Finance in the Tax-Exempt Sector


As Seen in CFO Studio Magazine Q1 2017 Issue

screenshot-120Anna DeJesus, the Chief Financial Officer for the Family & Children’s Service of Monmouth County, joined Family & Children’s Service in 2011. FCS is the oldest not-for-profit service agency in Monmouth County, caring for 18,000 underserved individuals and families annually, from children to seniors. Andrew Zezas, Publisher of CFO Studio magazine and host of CFO Studio On-Camera, spoke with Ms. DeJesus about the role of the CFO in the tax-exempt sector.


(ANDREW ZEZAS) Your organization services the whole gamut, from young children to seniors. What is the most unique feature of FCS and its mission?

DEJESUS: Without us, our clients would have nowhere else to turn. It’s extremely unique because there aren’t any other agencies in Monmouth County that provide some of the services that we do. We have a “Rep Payee” program in which we manage Social Security monies for clients who may not be able to handle their own budgets. Going on right now is Operation Sleighbells. It’s a great program. It provides toys, clothing, and even gift cards for the parents of children in the Christmas season. Other programs are KIDS Corps, offering opportunities for teenagers to volunteer; and Reading Buddies, where seniors go into slightly underprivileged schools and read to children to spread literacy.

How do you think the role of CFO differs in the not-for-profit world vs. the for-profit?

DEJESUS: It is similar on the level of reporting finances, as my role is to be sure that the agency is fiscally sound. Management of revenue and expenses— that’s all very similar to what a CFO does in a for-profit.

But you’re not just a rear-view compliance officer.

DEJESUS: No, I am not. My goal is to keep this agency fiscally sound so that we can continue to serve our clients. I don’t have to worry about the bottom line, so to speak; or making sure that our stockholders get a dividend at the end of the year. I have to be sure that this agency stays in a position where we can continue to operate.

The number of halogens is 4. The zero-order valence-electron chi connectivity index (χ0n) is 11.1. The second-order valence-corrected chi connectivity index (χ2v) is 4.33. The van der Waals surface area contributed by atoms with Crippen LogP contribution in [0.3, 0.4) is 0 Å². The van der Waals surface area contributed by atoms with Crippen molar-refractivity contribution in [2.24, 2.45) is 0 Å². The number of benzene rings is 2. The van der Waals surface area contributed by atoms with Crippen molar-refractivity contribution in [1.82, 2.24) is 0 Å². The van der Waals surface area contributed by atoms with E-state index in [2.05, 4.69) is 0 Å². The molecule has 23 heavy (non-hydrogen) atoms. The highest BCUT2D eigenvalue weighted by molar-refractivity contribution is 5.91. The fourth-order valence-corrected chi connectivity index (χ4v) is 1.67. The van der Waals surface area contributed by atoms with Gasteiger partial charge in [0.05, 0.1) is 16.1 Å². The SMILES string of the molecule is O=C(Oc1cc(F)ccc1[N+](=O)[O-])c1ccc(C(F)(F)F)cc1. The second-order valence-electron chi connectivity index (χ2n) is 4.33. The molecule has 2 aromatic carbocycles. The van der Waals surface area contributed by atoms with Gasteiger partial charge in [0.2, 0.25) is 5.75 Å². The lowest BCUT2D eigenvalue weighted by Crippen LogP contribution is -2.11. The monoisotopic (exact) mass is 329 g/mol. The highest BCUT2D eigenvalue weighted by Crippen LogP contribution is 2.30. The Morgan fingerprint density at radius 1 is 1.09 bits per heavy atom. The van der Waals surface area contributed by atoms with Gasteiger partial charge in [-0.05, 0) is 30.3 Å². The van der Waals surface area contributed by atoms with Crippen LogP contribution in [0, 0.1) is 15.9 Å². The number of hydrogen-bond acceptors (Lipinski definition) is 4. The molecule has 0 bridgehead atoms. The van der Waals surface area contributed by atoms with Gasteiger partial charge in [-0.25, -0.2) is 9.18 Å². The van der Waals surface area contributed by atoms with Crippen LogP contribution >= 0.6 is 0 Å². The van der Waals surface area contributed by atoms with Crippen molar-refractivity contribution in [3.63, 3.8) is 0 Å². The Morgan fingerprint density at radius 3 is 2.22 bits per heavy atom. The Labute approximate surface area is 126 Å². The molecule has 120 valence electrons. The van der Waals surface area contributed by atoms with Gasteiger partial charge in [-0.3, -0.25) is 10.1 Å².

What are the most important steps that a CFO can take to have the greatest positive influence within their tax-exempt organization?

DEJESUS: When I first came into the agency, there were no reports. A lot of our departmental managers and directors are nurses and social workers—not businesspeople. So, it’s important to me, to explain to them how their departments are doing, but also how to keep everyone solvent.

Would you characterize your management style as aggressive? tough? You explain it.

DEJESUS: I think it’s a combination of a lot of things. I try to be fair and honest. I can be direct. I like to get to the point, especially with finances. What I strive to do is show a path.

The CFO as Chief Service Officer


As Seen in CFO Studio Magazine Q3 2016 Issue


Fifteen CFOs, mostly from tax-exempt organizations, gathered at the Community FoodBank of New Jersey where they sorted and repacked food for distribution to more than 900,000 hungry people in New Jersey. What made this volunteer endeavor particularly impactful was that it was held two days before Thanksgiving. They came together as part of the CFO Studio Executive Dinner Series, and though this one was held in an unusual location, it featured excellent conversation and food for thought for CFOs of tax-exempt organizations — as well as an impressive dinner prepared by a culinary team that is part of the Community Kitchen, the FoodBank’s Food Service Training Academy.